20 SEPTEMBER 2003, Page 67

Nothing quite like it

Alan Judd

Ifa spare £110,000 is burning a hole in your pocket, you'll have to wait a bit before you blow it on the new Bentley GT coupe, since they have more orders than cars for the first two years of production. But, as sometimes happens with prestige models, there are a few thoughtful souls who paid their deposits, got themselves on the list early and are now considerate enough to sell you their places for a quick 115.000. There are also Belgian imports, promising delivery in September 2004 with full UK specification for only £102,572 — which becomes £120,522 when you add VAT.

Or you could save yourself some money by going for the Arnage R, the big Bentley, the model Alastair Campbell might have called bog standard. Buying it new, it would set you back £149,000, but enthusiasm for the new model means higher depreciation for big brother. A 2001 Arnage R, with full history and only 20,000 miles, could now be yours for £80,000. o,

I had a similar one from the Bentley press fleet for a recent tour of Scotland. Although I'd driven this model before, the last Bentley I drove was its awesome sibling, the Arnage T (known as the Black Label because of its black enamel badge). So far as 1 know, that remains the fastest standard production saloon car in the world, shifting its two and a half tons to 168 mph. and 0-60 mph in 5.5 seconds. The Arnage R. known as the Red Label, looks very similar and shares the same venerable 6.75 V8, but is less highly tuned. Power delivery is still effortless — you still get that tidal wave of torque — and you can still frighten yourself. Not being the most adventurous driver, it's the one I'd modestly choose as my everyday car. (The other Arnage is the Green Label, in which they fitted the German 4.4 V8. That might produce a slightly better top-end performance but it lacked the smooth low-end torque for the famous 6.75. Launched in 1999, it was discontinued in 2000. Someone said you could hear it.)

Seven hundred miles on roads ranging from the M90 to an unmade track on the north-west coast is a fair test of how you get on with a car. I still like the shape: solid, quietly assertive, unflashy, discreet despite its size, with power and purpose suggested rather than shouted. There was ample head and leg room front and rear, and an incomparable bonnet view.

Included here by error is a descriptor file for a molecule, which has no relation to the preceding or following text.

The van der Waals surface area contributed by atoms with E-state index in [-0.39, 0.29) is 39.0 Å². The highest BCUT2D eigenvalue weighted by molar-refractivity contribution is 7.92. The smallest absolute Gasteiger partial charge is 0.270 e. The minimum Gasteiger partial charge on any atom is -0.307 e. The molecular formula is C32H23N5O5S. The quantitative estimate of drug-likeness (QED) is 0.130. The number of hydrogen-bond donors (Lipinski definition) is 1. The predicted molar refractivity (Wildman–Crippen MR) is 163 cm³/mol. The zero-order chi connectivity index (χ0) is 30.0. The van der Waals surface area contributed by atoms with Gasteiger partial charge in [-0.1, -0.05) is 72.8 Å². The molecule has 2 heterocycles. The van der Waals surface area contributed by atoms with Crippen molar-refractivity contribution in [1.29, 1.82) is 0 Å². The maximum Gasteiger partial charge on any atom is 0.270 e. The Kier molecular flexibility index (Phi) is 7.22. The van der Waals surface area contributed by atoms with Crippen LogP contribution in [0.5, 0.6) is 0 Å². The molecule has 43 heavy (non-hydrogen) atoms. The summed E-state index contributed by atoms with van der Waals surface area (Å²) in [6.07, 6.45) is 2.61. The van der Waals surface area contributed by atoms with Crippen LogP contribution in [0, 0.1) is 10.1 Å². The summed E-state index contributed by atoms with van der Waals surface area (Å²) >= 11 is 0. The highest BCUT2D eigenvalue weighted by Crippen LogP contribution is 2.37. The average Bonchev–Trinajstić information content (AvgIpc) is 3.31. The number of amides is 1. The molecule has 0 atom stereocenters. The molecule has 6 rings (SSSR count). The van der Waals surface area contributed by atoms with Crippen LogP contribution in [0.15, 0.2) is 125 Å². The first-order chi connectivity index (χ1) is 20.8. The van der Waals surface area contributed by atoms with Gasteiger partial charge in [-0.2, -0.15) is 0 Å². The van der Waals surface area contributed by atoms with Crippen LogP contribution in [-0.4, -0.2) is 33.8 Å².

With contributions from half a forest and a herd of cattle, the interior is as you'd expect, as well as pleasingly uncluttered, with clear analogue dials (not too many), big chrome switches and a radio you turn on with a knob. The suspension was firm and the power steering had just the right weight — very different from Rolls-Royces and Bentleys of the 1970s and 1980s — while the brakes were progressive rather than sharp and the gearbox svelte. They've replaced the earlier single turbocharger with twin Garretts, which remove any hint of turbo-lag, and they've added the Bosch electronic stability programme. Despite its size, it felt almost nimble on mountain roads. Friends report that at speeds above 125 mph it still feels safe.

For me, no other big saloon has quite this combination of comfort, apparent simplicity, performance and presence. Especially in steel blue. But it was not universally loved, I discovered. Certain passengers — particularly the young — complained of car-sickness, though this was not peculiar to Bentley. There were similar complaints about other large luxury cars such as Jaguars, Mercedes and BMWs — though not, interestingly, Range Rover. Like its nautical cousin, car-sickness is allegedly to do with the way visual signals are interpreted by the brain; perhaps the high seating position and large windows of the Range Rover are helpful. Queasiness is mostly a rear-seat phenomenon, worsened in modern cars by the fact that forward vision is restricted by the front-seat headrests.

The other complaint arose from self-consciousness. For me, hearing those great fat tyres crunching the gravelled drive of our Deeside base of operations, the excellent and very reasonable Douneside House (don't ask, unless you hold or have held a commission in HM Forces, in which case you and your own may use it — ring 013398 81230), made me feel I was coming at last into mine own estate. But if it makes you cringe beneath the dashboard and want to put a notice in the window explaining that it's not actually ours, that we're really very humble etc., then it's not for you. Your condition is probably incurable.

However, given reasonable care about where you dock, I've found public reaction to Bentleys more a mixture of curiosity and admiration than resentment. In fact, a new Range Rover or Mercedes may be more noticeable — and equally unaffordable — to most.

So why buy a big Bentley? Because that's the sort of thing you like, There's no better reason. And if that is what you like, nothing else will quite do.